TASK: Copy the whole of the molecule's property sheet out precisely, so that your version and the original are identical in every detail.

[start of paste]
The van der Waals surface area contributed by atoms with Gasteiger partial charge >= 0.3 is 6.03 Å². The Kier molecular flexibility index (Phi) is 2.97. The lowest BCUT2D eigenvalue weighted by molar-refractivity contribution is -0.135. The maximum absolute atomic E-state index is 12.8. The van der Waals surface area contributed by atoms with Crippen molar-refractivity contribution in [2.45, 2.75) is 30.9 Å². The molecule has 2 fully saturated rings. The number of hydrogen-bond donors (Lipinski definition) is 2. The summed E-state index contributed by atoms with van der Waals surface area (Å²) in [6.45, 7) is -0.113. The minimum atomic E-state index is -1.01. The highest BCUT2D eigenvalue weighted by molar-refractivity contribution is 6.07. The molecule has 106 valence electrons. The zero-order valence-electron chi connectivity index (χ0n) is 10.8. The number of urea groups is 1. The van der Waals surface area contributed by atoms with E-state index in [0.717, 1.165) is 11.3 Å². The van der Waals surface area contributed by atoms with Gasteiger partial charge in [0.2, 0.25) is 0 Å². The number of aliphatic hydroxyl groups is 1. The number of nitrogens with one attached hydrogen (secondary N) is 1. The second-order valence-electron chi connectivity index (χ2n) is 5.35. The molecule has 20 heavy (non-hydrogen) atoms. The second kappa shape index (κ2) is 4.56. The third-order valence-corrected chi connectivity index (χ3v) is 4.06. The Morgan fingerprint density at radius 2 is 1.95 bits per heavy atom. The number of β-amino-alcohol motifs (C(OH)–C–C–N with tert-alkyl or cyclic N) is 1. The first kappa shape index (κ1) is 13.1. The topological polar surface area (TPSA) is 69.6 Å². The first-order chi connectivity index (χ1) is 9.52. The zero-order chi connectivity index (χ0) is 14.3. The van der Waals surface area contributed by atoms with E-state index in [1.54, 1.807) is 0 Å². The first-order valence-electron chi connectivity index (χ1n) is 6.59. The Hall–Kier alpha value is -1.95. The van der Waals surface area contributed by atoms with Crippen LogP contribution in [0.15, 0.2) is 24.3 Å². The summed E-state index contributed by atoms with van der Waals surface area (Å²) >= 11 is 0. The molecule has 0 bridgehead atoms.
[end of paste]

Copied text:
The van der Waals surface area contributed by atoms with Gasteiger partial charge >= 0.3 is 6.03 Å². The Kier molecular flexibility index (Phi) is 2.97. The lowest BCUT2D eigenvalue weighted by molar-refractivity contribution is -0.135. The maximum absolute atomic E-state index is 12.8. The van der Waals surface area contributed by atoms with Crippen molar-refractivity contribution in [2.45, 2.75) is 30.9 Å². The molecule has 2 fully saturated rings. The number of hydrogen-bond donors (Lipinski definition) is 2. The summed E-state index contributed by atoms with van der Waals surface area (Å²) in [6.45, 7) is -0.113. The minimum atomic E-state index is -1.01. The highest BCUT2D eigenvalue weighted by molar-refractivity contribution is 6.07. The molecule has 106 valence electrons. The zero-order valence-electron chi connectivity index (χ0n) is 10.8. The number of urea groups is 1. The van der Waals surface area contributed by atoms with E-state index in [0.717, 1.165) is 11.3 Å². The van der Waals surface area contributed by atoms with Gasteiger partial charge in [0.2, 0.25) is 0 Å². The number of aliphatic hydroxyl groups is 1. The number of nitrogens with one attached hydrogen (secondary N) is 1. The second-order valence-electron chi connectivity index (χ2n) is 5.35. The molecule has 20 heavy (non-hydrogen) atoms. The second kappa shape index (κ2) is 4.56. The third-order valence-corrected chi connectivity index (χ3v) is 4.06. The Morgan fingerprint density at radius 2 is 1.95 bits per heavy atom. The number of β-amino-alcohol motifs (C(OH)–C–C–N with tert-alkyl or cyclic N) is 1. The first kappa shape index (κ1) is 13.1. The topological polar surface area (TPSA) is 69.6 Å². The first-order chi connectivity index (χ1) is 9.52. The zero-order chi connectivity index (χ0) is 14.3. The van der Waals surface area contributed by atoms with E-state index in [1.54, 1.807) is 0 Å². The first-order valence-electron chi connectivity index (χ1n) is 6.59. The Hall–Kier alpha value is -1.95. The van der Waals surface area contributed by atoms with Crippen LogP contribution in [0.15, 0.2) is 24.3 Å². The summed E-state index contributed by atoms with van der Waals surface area (Å²) >= 11 is 0. The molecule has 0 bridgehead atoms.